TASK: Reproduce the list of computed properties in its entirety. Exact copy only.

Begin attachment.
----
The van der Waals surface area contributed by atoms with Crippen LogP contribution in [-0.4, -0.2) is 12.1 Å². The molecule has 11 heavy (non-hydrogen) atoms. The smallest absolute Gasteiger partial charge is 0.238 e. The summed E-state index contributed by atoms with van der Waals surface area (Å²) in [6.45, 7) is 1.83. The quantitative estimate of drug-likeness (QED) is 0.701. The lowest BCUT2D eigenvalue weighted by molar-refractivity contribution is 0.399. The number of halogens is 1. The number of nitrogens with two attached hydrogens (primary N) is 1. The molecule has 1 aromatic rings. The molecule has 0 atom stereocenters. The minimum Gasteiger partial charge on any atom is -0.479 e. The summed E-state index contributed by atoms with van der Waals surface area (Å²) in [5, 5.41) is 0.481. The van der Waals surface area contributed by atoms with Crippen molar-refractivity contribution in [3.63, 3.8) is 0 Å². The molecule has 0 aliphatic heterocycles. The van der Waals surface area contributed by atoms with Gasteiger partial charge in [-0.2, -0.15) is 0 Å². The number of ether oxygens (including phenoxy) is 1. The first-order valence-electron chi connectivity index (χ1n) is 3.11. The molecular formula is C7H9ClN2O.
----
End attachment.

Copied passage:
The van der Waals surface area contributed by atoms with Crippen LogP contribution in [-0.4, -0.2) is 12.1 Å². The molecule has 11 heavy (non-hydrogen) atoms. The smallest absolute Gasteiger partial charge is 0.238 e. The summed E-state index contributed by atoms with van der Waals surface area (Å²) in [6.45, 7) is 1.83. The quantitative estimate of drug-likeness (QED) is 0.701. The lowest BCUT2D eigenvalue weighted by molar-refractivity contribution is 0.399. The number of halogens is 1. The number of nitrogens with two attached hydrogens (primary N) is 1. The molecule has 1 aromatic rings. The molecule has 0 atom stereocenters. The minimum Gasteiger partial charge on any atom is -0.479 e. The summed E-state index contributed by atoms with van der Waals surface area (Å²) in [5, 5.41) is 0.481. The van der Waals surface area contributed by atoms with Crippen molar-refractivity contribution in [3.63, 3.8) is 0 Å². The molecule has 0 aliphatic heterocycles. The van der Waals surface area contributed by atoms with Gasteiger partial charge in [-0.2, -0.15) is 0 Å². The number of ether oxygens (including phenoxy) is 1. The first-order valence-electron chi connectivity index (χ1n) is 3.11. The molecular formula is C7H9ClN2O.